Balsa Wood

Balsa wood doesn’t rot

Does it not?

Apparently not.

How much have you got?

How much of what?

Balsa wood (that doesn’t rot).

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“The album’s on hold. I’ve downsized,” he would tell people. “You’ve been kicked out,” they would hear. “We grew apart, went our separate ways,” he would continue. “You cheated on your wife, she found out, took the kids and rinsed you for everything you had,” they would interpret.

Frank took a deep breath and moved to the kitchen.
“Vacuum the house, wash the sheets, pay the water bills.” His mind was a muddle of chores. “But first,” he thought aloud, “tea.”
As he stirred the brew he recited his list.
“Pay the sheets, water the spare room, tidy the oven.”


This week I’ve attempted to rewrite an extract from a story I’ve been (trying) to write over the last year. The story of down and out, Frank – a failed musician, trying to get his life back on track. Whilst I have a synopsis, characters and a plan, I’ve not made much progress. I really ought to change that.

The photograph reminded me of the sort of space Frank had been left with.

So I hope you’ll indulge me a little – besides, it was fun (as well as a good exercise) trying to edit this paragraph or two down to 100 words.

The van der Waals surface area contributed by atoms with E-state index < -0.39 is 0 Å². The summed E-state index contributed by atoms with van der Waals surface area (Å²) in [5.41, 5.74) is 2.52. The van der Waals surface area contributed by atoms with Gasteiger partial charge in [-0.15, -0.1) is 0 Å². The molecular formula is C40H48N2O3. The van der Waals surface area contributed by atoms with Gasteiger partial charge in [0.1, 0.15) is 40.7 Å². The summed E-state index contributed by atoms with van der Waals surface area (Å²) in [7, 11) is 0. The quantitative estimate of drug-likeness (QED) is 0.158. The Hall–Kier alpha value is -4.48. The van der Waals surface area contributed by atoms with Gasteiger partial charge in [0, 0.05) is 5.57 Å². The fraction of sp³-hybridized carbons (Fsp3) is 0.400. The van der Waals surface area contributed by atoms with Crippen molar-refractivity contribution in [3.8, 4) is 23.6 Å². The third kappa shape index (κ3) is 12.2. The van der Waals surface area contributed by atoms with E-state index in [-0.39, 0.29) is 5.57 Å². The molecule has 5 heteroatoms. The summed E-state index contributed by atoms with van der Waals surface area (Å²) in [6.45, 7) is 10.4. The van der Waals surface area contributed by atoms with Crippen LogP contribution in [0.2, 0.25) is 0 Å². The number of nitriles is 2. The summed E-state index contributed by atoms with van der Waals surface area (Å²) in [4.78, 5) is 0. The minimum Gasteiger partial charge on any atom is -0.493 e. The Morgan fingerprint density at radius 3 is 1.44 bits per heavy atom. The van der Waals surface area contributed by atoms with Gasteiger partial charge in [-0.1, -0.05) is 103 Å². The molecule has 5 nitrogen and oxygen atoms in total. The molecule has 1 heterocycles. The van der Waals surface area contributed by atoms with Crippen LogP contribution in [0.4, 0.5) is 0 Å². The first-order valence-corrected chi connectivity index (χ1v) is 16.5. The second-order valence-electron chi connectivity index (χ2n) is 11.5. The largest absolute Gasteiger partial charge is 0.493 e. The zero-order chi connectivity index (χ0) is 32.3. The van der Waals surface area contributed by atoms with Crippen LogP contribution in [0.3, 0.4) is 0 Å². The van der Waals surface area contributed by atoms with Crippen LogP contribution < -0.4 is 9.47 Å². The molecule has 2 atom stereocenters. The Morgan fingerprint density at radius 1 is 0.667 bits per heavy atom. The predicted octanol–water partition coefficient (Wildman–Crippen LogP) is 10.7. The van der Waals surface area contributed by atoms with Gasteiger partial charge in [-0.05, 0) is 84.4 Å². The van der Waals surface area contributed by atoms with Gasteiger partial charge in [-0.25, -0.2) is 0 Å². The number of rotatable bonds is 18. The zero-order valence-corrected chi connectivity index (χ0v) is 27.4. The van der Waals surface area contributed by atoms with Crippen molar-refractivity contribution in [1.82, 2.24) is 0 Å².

This piece was submitted as part of Friday Fictioneers, hosted by Rochelle Wisoff-Fields. 1 photograph. 100 words. Follow the link and give it a try yourself!

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Pretty. Vacant.

“Yeah, eBay, but who ever sends stuff back to eBay? It’s such a faff, you know? I mean it doesn’t matter really, it’s still the same dress I wanted just a bit, well, smaller.”

Her words bounced off his face like piss splashing against a urinal.
He nodded.

“I’ll just wear it. It’ll be fine. I’ll just skip breakfast this week.” She thought for a moment. You could always tell when she was thinking. The rest of her body appeared to shut down, as all resources were sent to the brain.

Her eyes glazed over.
He nodded.

“I’ll probably have to skip lunch as well, thinking about it,” she snorted. “How hilarious,” she said.

“Hilarious,” he replied.

The week came and went.
The party happened.
The dress was worn.

“Oh god, I can’t believe you weren’t there, you’d have loved it. Like, totally loved it. The dress I got from eBay – remember? Well, I wore that and I looked stunning, I mean really bloody stunning. I couldn’t eat anything at the party of course, but who eats at parties, right?”

He’d seen the upstairs kitchen was clear before he’d gone to fill his mug.
He’d neglected to lock the door.

He nodded.

“Right. So I was knocking back the vodka shots, yeah, and I dropped my bag. I tried to pick it up but I couldn’t move. Like, literally all I could do was move my arms like this,” she flailed her arms in awkward circles. He leaned to his right, feigning the sort of smile you reserve for the unwrapping of particularly shit Christmas socks.